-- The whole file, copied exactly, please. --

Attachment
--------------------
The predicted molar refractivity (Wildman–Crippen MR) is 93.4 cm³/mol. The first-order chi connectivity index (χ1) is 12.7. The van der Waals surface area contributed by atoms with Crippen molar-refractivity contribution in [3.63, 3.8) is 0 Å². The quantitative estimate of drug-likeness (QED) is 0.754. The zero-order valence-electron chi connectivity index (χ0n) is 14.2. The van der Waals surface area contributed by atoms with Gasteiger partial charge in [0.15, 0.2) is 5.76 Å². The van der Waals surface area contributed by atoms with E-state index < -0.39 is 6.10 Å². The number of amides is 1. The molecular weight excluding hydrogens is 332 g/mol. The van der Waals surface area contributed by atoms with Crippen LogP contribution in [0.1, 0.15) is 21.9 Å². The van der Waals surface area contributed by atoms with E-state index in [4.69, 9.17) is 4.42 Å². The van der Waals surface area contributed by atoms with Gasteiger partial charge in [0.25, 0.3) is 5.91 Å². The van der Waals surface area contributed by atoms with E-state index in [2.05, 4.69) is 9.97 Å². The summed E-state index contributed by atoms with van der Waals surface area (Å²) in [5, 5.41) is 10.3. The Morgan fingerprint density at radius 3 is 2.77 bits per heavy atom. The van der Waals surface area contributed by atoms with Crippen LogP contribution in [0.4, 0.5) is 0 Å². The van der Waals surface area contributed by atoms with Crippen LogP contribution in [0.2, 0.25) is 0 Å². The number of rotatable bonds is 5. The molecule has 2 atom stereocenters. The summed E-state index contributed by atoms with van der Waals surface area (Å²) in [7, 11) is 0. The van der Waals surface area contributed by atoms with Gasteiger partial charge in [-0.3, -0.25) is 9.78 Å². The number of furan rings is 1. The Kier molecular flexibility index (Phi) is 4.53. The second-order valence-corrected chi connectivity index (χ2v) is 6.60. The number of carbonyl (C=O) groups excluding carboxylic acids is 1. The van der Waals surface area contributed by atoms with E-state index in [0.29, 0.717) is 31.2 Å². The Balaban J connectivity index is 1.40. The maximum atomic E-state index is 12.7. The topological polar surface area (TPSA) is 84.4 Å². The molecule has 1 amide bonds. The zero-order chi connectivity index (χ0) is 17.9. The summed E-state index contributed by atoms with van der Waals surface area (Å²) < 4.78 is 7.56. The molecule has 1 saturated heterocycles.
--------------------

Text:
The predicted molar refractivity (Wildman–Crippen MR) is 93.4 cm³/mol. The first-order chi connectivity index (χ1) is 12.7. The van der Waals surface area contributed by atoms with Crippen molar-refractivity contribution in [3.63, 3.8) is 0 Å². The quantitative estimate of drug-likeness (QED) is 0.754. The zero-order valence-electron chi connectivity index (χ0n) is 14.2. The van der Waals surface area contributed by atoms with Gasteiger partial charge in [0.15, 0.2) is 5.76 Å². The van der Waals surface area contributed by atoms with E-state index < -0.39 is 6.10 Å². The number of amides is 1. The molecular weight excluding hydrogens is 332 g/mol. The van der Waals surface area contributed by atoms with Crippen LogP contribution in [0.1, 0.15) is 21.9 Å². The van der Waals surface area contributed by atoms with E-state index in [4.69, 9.17) is 4.42 Å². The van der Waals surface area contributed by atoms with Gasteiger partial charge in [0.25, 0.3) is 5.91 Å². The van der Waals surface area contributed by atoms with E-state index in [2.05, 4.69) is 9.97 Å². The summed E-state index contributed by atoms with van der Waals surface area (Å²) in [5, 5.41) is 10.3. The Morgan fingerprint density at radius 3 is 2.77 bits per heavy atom. The van der Waals surface area contributed by atoms with Crippen LogP contribution in [0.4, 0.5) is 0 Å². The van der Waals surface area contributed by atoms with Crippen LogP contribution in [0.2, 0.25) is 0 Å². The number of rotatable bonds is 5. The molecule has 2 atom stereocenters. The summed E-state index contributed by atoms with van der Waals surface area (Å²) in [7, 11) is 0. The van der Waals surface area contributed by atoms with Gasteiger partial charge in [-0.3, -0.25) is 9.78 Å². The number of furan rings is 1. The Kier molecular flexibility index (Phi) is 4.53. The second-order valence-corrected chi connectivity index (χ2v) is 6.60. The number of carbonyl (C=O) groups excluding carboxylic acids is 1. The van der Waals surface area contributed by atoms with E-state index in [0.29, 0.717) is 31.2 Å². The Balaban J connectivity index is 1.40. The maximum atomic E-state index is 12.7. The topological polar surface area (TPSA) is 84.4 Å². The molecule has 1 amide bonds. The zero-order chi connectivity index (χ0) is 17.9. The summed E-state index contributed by atoms with van der Waals surface area (Å²) < 4.78 is 7.56. The molecule has 1 saturated heterocycles.